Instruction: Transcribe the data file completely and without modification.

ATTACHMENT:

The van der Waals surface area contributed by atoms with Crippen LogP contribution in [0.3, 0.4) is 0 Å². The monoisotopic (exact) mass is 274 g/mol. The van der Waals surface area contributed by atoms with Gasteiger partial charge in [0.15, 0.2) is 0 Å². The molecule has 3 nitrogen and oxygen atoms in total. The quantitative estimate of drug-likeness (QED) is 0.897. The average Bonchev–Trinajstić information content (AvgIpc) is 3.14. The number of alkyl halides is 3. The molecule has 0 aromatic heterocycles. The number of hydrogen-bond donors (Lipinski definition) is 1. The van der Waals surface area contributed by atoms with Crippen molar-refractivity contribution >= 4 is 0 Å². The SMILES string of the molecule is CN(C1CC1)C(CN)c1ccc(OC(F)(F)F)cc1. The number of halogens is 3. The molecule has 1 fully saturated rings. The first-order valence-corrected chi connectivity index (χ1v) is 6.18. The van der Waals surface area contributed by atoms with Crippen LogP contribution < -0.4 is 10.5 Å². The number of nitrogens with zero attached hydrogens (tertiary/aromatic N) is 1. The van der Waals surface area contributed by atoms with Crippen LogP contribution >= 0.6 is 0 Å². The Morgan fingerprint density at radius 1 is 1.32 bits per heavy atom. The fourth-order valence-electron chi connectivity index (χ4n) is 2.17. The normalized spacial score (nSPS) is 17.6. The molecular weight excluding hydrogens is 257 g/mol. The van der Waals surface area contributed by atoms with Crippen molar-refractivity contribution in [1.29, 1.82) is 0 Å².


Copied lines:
The van der Waals surface area contributed by atoms with Crippen LogP contribution in [0.3, 0.4) is 0 Å². The monoisotopic (exact) mass is 274 g/mol. The van der Waals surface area contributed by atoms with Gasteiger partial charge in [0.15, 0.2) is 0 Å². The molecule has 3 nitrogen and oxygen atoms in total. The quantitative estimate of drug-likeness (QED) is 0.897. The average Bonchev–Trinajstić information content (AvgIpc) is 3.14. The number of alkyl halides is 3. The molecule has 0 aromatic heterocycles. The number of hydrogen-bond donors (Lipinski definition) is 1. The van der Waals surface area contributed by atoms with Crippen molar-refractivity contribution >= 4 is 0 Å². The SMILES string of the molecule is CN(C1CC1)C(CN)c1ccc(OC(F)(F)F)cc1. The number of halogens is 3. The molecule has 1 fully saturated rings. The first-order valence-corrected chi connectivity index (χ1v) is 6.18. The van der Waals surface area contributed by atoms with Crippen LogP contribution < -0.4 is 10.5 Å². The number of nitrogens with zero attached hydrogens (tertiary/aromatic N) is 1. The van der Waals surface area contributed by atoms with Crippen LogP contribution >= 0.6 is 0 Å². The Morgan fingerprint density at radius 1 is 1.32 bits per heavy atom. The fourth-order valence-electron chi connectivity index (χ4n) is 2.17. The normalized spacial score (nSPS) is 17.6. The molecular weight excluding hydrogens is 257 g/mol. The van der Waals surface area contributed by atoms with Crippen molar-refractivity contribution in [1.29, 1.82) is 0 Å².